Hastily, I walk to my table with a plate of pancakes and a bowl of fruit. Blast, I forgot to put syrup on my pancakes. I dread returning to the surveilled buffet to get the syrup. Surely, I will look like a fool. I will have to wait at least 15 minutes to avoid this, hopefully enough time for the concierge to have forgotten my stumbling performance. Wait I do. With my perceived clean slate, I assume a casual air as my curiously still-existing pancakes accompany me back to their mecca. The concierge raises his eyebrows. I slouch a little and spoon my syrup. He must have thought I took my pancakes for a walk to gently break the news that they’d be eaten and inquire about their last wishes. Oh you’d like Syrup to accompany you to the Grey Havens? As you wish. 

When I return to my room, I flop face down on to the cloud-like bed in a despondent heap, run through by the force of a thousand imagined judgements.                                                                                                             


.... P.S. If you want to avoid major Visa stress, do as CIEE recommends and don't travel before the teaching program starts! I was stuck in Vientiane, Laos for almost 3 weeks and came out of it with a big fat "VOID WITHOUT PREDJUDICE" stamp in my passport and no Visa. I had to travel back to Laos to try again and was thankfully successful! If you do travel beforehand, Savannakhet, Laos is the absolute best place to get your Non B Visa. There was a total of 20 people getting processed on the day I went, as opposed to nearly 1000 in Vientiane. That being said, I loved traveling beforehand and would do it again - I just underestimated the Visa scene!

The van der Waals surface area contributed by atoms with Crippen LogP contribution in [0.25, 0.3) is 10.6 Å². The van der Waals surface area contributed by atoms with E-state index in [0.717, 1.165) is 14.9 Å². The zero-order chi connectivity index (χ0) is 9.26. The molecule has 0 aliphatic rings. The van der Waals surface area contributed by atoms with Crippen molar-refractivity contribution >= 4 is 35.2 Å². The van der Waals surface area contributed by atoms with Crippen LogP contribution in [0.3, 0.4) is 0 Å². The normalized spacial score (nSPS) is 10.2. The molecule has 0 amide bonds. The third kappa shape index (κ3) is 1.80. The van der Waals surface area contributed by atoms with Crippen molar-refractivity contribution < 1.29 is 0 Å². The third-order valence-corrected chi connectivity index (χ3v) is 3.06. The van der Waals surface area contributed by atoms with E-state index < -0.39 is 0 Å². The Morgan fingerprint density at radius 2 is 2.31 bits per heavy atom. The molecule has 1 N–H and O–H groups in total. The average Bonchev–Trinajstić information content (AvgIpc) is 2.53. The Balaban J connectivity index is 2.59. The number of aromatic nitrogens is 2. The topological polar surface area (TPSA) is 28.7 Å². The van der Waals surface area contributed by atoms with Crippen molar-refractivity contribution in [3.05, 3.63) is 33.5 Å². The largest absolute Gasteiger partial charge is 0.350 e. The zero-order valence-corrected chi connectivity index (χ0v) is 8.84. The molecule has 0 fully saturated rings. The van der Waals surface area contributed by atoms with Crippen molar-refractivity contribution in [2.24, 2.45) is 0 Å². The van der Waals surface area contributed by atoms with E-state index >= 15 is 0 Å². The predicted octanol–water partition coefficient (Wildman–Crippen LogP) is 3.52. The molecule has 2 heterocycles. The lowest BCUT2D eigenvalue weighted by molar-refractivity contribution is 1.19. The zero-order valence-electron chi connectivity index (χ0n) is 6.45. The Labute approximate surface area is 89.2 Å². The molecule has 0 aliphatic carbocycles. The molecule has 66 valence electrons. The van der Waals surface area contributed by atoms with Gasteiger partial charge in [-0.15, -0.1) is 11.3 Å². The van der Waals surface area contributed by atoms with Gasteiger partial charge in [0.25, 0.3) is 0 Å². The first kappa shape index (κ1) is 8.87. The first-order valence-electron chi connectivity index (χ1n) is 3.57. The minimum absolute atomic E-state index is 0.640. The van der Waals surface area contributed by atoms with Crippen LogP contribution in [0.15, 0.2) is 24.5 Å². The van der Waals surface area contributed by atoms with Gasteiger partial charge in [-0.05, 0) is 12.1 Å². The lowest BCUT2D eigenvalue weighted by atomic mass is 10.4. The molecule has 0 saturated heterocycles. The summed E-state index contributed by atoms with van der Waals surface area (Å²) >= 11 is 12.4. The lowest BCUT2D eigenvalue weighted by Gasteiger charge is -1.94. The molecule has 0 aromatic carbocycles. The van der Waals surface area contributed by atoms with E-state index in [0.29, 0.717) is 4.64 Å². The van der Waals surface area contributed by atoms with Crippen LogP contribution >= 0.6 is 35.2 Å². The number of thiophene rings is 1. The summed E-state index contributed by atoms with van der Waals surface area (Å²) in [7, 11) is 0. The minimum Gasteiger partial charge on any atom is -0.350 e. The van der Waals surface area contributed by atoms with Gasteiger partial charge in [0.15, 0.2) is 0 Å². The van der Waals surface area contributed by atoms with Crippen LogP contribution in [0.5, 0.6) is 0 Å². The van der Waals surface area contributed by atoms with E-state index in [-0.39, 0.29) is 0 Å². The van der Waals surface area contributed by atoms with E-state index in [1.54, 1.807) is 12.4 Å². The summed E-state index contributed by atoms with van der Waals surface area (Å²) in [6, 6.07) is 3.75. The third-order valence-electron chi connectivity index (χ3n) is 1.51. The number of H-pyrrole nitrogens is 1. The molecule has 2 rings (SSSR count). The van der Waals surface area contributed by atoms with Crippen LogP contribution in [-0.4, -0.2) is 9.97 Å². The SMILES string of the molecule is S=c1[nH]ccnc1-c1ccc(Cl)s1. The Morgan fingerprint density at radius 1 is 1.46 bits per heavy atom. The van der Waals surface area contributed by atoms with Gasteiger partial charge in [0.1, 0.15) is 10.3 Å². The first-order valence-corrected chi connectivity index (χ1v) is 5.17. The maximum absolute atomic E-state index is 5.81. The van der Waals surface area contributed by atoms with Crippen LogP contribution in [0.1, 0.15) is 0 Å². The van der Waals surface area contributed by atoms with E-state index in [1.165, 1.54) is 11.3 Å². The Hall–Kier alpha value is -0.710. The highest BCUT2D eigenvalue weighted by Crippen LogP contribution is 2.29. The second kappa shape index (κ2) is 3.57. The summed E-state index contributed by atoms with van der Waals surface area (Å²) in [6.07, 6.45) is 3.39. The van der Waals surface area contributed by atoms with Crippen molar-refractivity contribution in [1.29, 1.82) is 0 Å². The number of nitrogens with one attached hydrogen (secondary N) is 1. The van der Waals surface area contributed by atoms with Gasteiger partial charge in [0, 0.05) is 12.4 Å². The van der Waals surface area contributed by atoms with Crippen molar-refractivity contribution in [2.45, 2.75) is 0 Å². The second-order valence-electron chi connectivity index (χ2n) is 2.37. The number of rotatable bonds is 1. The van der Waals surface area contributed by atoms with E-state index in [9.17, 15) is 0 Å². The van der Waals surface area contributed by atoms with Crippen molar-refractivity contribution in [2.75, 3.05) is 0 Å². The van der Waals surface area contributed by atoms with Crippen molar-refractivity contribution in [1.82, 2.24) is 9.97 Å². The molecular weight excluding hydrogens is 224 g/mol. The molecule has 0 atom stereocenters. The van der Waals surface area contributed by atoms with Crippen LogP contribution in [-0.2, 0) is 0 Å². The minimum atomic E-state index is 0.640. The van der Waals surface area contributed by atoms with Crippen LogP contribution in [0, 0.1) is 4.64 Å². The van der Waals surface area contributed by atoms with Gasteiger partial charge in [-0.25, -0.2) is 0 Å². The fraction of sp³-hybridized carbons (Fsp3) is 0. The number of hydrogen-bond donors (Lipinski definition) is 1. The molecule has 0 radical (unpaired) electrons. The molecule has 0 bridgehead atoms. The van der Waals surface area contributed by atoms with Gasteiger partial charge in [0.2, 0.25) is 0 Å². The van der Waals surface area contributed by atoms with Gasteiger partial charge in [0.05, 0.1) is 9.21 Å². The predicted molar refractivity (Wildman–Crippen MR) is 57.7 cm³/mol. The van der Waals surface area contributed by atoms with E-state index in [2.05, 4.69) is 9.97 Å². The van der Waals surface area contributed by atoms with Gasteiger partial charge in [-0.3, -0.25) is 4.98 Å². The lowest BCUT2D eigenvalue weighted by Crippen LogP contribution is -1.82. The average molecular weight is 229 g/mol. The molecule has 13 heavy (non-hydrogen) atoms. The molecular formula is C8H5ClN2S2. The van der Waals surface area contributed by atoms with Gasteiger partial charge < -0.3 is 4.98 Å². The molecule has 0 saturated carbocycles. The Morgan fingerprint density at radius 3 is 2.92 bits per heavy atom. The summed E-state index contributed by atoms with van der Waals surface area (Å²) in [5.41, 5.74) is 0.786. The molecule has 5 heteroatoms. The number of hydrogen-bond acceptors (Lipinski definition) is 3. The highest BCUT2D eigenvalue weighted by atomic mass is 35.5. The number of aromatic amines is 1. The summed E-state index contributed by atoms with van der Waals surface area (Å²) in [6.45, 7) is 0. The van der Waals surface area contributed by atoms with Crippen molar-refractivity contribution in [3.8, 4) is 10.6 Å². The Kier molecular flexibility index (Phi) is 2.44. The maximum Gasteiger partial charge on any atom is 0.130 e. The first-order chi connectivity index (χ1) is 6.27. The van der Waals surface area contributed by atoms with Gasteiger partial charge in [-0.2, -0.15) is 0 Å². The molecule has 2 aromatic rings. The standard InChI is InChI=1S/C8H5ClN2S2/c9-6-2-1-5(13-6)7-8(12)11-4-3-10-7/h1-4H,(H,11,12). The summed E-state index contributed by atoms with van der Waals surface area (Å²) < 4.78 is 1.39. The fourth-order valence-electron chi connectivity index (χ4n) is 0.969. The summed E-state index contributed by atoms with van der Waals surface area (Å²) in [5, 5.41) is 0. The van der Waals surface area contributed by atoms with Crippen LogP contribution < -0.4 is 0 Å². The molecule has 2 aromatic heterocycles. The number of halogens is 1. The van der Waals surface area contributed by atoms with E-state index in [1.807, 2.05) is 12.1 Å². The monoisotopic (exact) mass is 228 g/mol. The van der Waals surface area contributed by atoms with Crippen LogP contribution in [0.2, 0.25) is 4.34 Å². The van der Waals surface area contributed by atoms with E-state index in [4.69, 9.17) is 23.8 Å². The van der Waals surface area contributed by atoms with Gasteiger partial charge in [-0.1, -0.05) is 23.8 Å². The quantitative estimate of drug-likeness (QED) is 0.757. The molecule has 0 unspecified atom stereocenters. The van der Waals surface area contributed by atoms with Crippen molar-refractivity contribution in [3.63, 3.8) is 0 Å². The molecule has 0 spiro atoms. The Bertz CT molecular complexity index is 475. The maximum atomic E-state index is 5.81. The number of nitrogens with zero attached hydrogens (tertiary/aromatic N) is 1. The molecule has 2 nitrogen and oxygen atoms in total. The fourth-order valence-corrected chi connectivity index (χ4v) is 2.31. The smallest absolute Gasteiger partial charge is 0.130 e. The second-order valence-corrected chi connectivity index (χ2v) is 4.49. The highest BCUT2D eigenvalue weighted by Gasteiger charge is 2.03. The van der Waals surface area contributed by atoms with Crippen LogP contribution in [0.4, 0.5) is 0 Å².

Below: A picture of me over-thinking stuff and knowing it. 


The Infamous Sports Day

As promised, this next blog post is about Sports Day and all the craziness that overtook our school for 5 days. The activities took place about 2 weeks ago, but since I have a million and one pictures on my phone of students dressed in crazy and extravagant outfits, I felt I'd be doing them an injustice if I didn't write a poorly timed blog about it, you know?

On Tuesday November 14th, Kaitlin and I showed up to school to find hundreds of students decked out in Traditional Thai costumes with faces full of makeup and heavy hair accessories atop their heads. One teacher said that some students got to the school at midnight to start to prepare. Meanwhile, we rolled out of bed at 6:50 am and showed up wearing our Sports Day polos and workout pants looking like sweaty trash cans next to them.

We were told there was a big parade through the school that would end at the sports field, where everyone else would be watching the competitions throughout the day. All five color groups (blue, green, pink, yellow, purple) had their own separate theme and story to tell in their parade, and each section of the parade took about 15-30 minutes. 

Our high school has a pretty strict dress code for students. Uniforms, haircuts, etc are all determined by the school (or the government? idk). But either way, all of that went out the window for this occasion. Girls were wearing platform heels and dresses you would never expect to see in a school setting.The Thai school system will never cease to confuse me.